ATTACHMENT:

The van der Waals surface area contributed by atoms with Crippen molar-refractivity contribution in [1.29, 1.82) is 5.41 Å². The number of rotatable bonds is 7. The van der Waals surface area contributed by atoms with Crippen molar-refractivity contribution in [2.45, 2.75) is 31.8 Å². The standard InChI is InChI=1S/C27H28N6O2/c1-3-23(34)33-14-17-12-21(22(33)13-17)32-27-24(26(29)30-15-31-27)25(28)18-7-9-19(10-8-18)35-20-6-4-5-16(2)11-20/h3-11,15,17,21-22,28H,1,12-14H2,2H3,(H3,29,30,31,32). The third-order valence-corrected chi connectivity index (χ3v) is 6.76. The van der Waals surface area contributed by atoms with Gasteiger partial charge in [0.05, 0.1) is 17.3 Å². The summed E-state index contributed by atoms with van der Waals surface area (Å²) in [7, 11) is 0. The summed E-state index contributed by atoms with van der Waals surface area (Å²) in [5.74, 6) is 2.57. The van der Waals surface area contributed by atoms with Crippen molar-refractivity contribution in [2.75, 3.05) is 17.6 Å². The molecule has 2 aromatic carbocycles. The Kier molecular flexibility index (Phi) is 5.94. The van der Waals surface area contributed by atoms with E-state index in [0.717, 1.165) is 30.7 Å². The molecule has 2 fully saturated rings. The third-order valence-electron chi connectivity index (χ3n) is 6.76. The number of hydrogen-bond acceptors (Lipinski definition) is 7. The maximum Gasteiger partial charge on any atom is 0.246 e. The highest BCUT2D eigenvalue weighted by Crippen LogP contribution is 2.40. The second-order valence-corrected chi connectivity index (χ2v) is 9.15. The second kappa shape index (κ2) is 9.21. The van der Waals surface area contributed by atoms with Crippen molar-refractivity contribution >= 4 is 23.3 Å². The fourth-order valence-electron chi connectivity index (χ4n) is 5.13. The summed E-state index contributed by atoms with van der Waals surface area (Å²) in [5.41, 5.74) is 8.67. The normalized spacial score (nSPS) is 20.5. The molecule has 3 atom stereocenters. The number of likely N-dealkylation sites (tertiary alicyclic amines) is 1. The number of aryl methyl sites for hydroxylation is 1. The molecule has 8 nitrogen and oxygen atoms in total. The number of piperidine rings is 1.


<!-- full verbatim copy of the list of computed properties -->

The van der Waals surface area contributed by atoms with Crippen molar-refractivity contribution in [1.29, 1.82) is 5.41 Å². The number of rotatable bonds is 7. The van der Waals surface area contributed by atoms with Crippen molar-refractivity contribution in [2.45, 2.75) is 31.8 Å². The standard InChI is InChI=1S/C27H28N6O2/c1-3-23(34)33-14-17-12-21(22(33)13-17)32-27-24(26(29)30-15-31-27)25(28)18-7-9-19(10-8-18)35-20-6-4-5-16(2)11-20/h3-11,15,17,21-22,28H,1,12-14H2,2H3,(H3,29,30,31,32). The third-order valence-corrected chi connectivity index (χ3v) is 6.76. The van der Waals surface area contributed by atoms with Gasteiger partial charge in [0.05, 0.1) is 17.3 Å². The summed E-state index contributed by atoms with van der Waals surface area (Å²) in [7, 11) is 0. The summed E-state index contributed by atoms with van der Waals surface area (Å²) in [5.74, 6) is 2.57. The van der Waals surface area contributed by atoms with Crippen molar-refractivity contribution in [2.75, 3.05) is 17.6 Å². The molecule has 2 aromatic carbocycles. The Kier molecular flexibility index (Phi) is 5.94. The van der Waals surface area contributed by atoms with E-state index in [0.717, 1.165) is 30.7 Å². The molecule has 2 fully saturated rings. The third-order valence-electron chi connectivity index (χ3n) is 6.76. The number of hydrogen-bond acceptors (Lipinski definition) is 7. The maximum Gasteiger partial charge on any atom is 0.246 e. The highest BCUT2D eigenvalue weighted by Crippen LogP contribution is 2.40. The second-order valence-corrected chi connectivity index (χ2v) is 9.15. The second kappa shape index (κ2) is 9.21. The van der Waals surface area contributed by atoms with Crippen molar-refractivity contribution >= 4 is 23.3 Å². The fourth-order valence-electron chi connectivity index (χ4n) is 5.13. The summed E-state index contributed by atoms with van der Waals surface area (Å²) in [5.41, 5.74) is 8.67. The normalized spacial score (nSPS) is 20.5. The molecule has 3 atom stereocenters. The number of likely N-dealkylation sites (tertiary alicyclic amines) is 1. The number of aryl methyl sites for hydroxylation is 1. The molecule has 8 nitrogen and oxygen atoms in total. The number of piperidine rings is 1.